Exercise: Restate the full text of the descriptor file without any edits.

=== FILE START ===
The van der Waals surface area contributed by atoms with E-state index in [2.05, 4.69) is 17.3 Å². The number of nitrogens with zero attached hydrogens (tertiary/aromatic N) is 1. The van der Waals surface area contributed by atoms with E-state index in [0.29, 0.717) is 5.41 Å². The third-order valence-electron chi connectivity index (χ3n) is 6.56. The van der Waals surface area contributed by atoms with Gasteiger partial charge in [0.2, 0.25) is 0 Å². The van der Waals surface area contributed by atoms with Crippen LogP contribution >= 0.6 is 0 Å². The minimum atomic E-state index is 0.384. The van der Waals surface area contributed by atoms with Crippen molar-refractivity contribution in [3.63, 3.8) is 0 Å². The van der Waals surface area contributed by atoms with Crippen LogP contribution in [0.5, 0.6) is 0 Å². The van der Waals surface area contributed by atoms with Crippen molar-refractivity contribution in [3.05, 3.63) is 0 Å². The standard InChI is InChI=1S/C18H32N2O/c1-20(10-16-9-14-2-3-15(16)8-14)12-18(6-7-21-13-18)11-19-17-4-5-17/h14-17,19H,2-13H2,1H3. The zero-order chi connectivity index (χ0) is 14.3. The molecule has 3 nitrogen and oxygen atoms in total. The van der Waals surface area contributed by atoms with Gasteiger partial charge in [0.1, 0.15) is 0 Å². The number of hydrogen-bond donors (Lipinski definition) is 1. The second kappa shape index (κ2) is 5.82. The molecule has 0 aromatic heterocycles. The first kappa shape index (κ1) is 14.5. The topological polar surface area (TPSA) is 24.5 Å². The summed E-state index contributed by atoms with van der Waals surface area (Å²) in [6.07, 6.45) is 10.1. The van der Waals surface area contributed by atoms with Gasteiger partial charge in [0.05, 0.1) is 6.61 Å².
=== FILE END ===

The van der Waals surface area contributed by atoms with E-state index in [2.05, 4.69) is 17.3 Å². The number of nitrogens with zero attached hydrogens (tertiary/aromatic N) is 1. The van der Waals surface area contributed by atoms with E-state index in [0.29, 0.717) is 5.41 Å². The third-order valence-electron chi connectivity index (χ3n) is 6.56. The van der Waals surface area contributed by atoms with Gasteiger partial charge in [0.2, 0.25) is 0 Å². The van der Waals surface area contributed by atoms with Crippen LogP contribution >= 0.6 is 0 Å². The minimum atomic E-state index is 0.384. The van der Waals surface area contributed by atoms with Crippen molar-refractivity contribution in [3.63, 3.8) is 0 Å². The van der Waals surface area contributed by atoms with Crippen LogP contribution in [0.5, 0.6) is 0 Å². The van der Waals surface area contributed by atoms with Crippen molar-refractivity contribution in [3.05, 3.63) is 0 Å². The standard InChI is InChI=1S/C18H32N2O/c1-20(10-16-9-14-2-3-15(16)8-14)12-18(6-7-21-13-18)11-19-17-4-5-17/h14-17,19H,2-13H2,1H3. The zero-order chi connectivity index (χ0) is 14.3. The molecule has 3 nitrogen and oxygen atoms in total. The van der Waals surface area contributed by atoms with Gasteiger partial charge in [0.1, 0.15) is 0 Å². The number of hydrogen-bond donors (Lipinski definition) is 1. The second kappa shape index (κ2) is 5.82. The molecule has 0 aromatic heterocycles. The first kappa shape index (κ1) is 14.5. The topological polar surface area (TPSA) is 24.5 Å². The summed E-state index contributed by atoms with van der Waals surface area (Å²) in [6.07, 6.45) is 10.1. The van der Waals surface area contributed by atoms with Gasteiger partial charge in [0.05, 0.1) is 6.61 Å².